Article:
I get mask-acne. It’s the worst. Being a teenager is hard enough without the added pimples and having a hot face after playing volleyball at lunch. I hate wearing a mask. But the thing is, it isn’t about me. Wearing a mask at school is about protecting others in my community. Schools should be free to require their communities to wear masks during this global pandemic.
But where I live that is against the law. The Arizona Legislature passed a law which prohibits schools from requiring masks.* They have left this critical decision up to us teenagers who are understandably more preoccupied with pimples than with public health. I cannot understand how Arizona lawmakers, who are entrusted with the well-being of the people, would take an action that so contradicts that responsibility.
Wearing a mask is a necessary safety measure, just like many other common-sense regulations. Surely, any responsible adult understands this. For example, it may be your individual choice to have an alcoholic drink. But you can’t also then get behind the wheel. If you do, your decision affects not only you but also the other members of your community on the public roadway. A prohibition against driving while drunk protects everyone in the community. Masks are the same way. It is your own individual decision to not wear a mask, but not when it could endanger others. In any civilized society, there must be restrictions on the individual in order to protect the community. You may really hate wearing a mask. I sure do. But we wear them because we may hurt others if we don’t.
But there is a difference between driving drunk and not wearing a mask at school. On the highway, you don’t know the people you are endangering. At school, you do. I know which other students have parents with cancer or are too young to get vaccinated.
They say it takes a village to raise a child. A school is not just a bunch of individuals coexisting. It is a special community of people coming together to learn. We are not strangers. We all know and care about each other, and we depend on one another. A school cannot exist without its teachers, who devote their lives to helping students grow. It cannot not exist without its community of students learning from one another. And it cannot exist without the sometimes invisible staff, from the upper administration to the janitors who clean the bathrooms. School is not about the self, it is about the us. That is why a mask requirement is so important in this special setting. From a young age, we are taught to share, to care about one another, to help a peer who is struggling with a math problem, or to open the door for a teacher carrying her books. Wearing a mask is showing that you care, it is saying, I will wear this horrible mask because I value you.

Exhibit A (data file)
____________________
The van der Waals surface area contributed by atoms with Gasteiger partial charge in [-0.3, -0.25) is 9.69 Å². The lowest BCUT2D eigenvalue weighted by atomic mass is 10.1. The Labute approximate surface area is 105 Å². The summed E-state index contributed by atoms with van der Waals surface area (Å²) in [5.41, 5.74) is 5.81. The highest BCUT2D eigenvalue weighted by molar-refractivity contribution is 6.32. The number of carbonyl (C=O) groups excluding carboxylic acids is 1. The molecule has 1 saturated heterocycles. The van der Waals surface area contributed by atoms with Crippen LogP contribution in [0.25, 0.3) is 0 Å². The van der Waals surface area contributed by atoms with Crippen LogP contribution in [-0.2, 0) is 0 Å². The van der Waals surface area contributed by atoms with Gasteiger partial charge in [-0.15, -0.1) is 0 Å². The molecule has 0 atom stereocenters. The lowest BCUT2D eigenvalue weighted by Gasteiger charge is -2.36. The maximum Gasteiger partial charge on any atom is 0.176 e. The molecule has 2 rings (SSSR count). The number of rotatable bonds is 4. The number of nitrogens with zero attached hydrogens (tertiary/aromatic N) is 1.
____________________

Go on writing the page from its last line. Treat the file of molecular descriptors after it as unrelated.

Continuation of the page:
Arizona lawmakers–indeed lawmakers around our entire nation– should recognize this. The job of elected officials is to represent their constituents, and that means, in this case, to protect them. They should not elevate the selfish and reckless “freedoms” that a minority of individuals demand. We the students at Arizona schools–and at K-12 schools everywhere–have no ability to vote, no say in elections, yet we are the people affected by this crazy law. Consider our health, and the health of the community. Rethink your decision to tie the hands of our schools. Reverse your ban of mask mandates.
When it comes to the children and schools of Arizona, our lawmakers have a lot to atone for. They say that this is about our “freedom.” Why did they leave us confined in our bedrooms for online school while they hurried to open bars and restaurants with no restrictions? That was when we wanted our freedom.
Unlike online school, masks do not hinder learning, heighten teen suicide, or make disadvantaged students fall behind. But the Governor and Legislature seemed much less concerned about helping schools open back then than they are about imposing mask restrictions now. Indeed, last year the Legislature did almost nothing to help schools open safely in person. They couldn’t even be bothered to change a law that provided less money per student when instruction is online, so when schools went remote they lost vital funding when they needed it most. Lawmakers even ended the legislative session early because they were afraid of getting Covid. Changing this law would require them to return from their vacations for a special legislative session. What a great opportunity for our lawmakers to redeem themselves.
Tamsin Hurlbut is a 14-year old sophomore at Tempe Preparatory Academy in Tempe, Arizona.
*Editor’s note: A Maricopa County Superior Court judge has found the law to be unconstitutional and that decision is on appeal with the Arizona Supreme Court as of Oct. 1, 2021.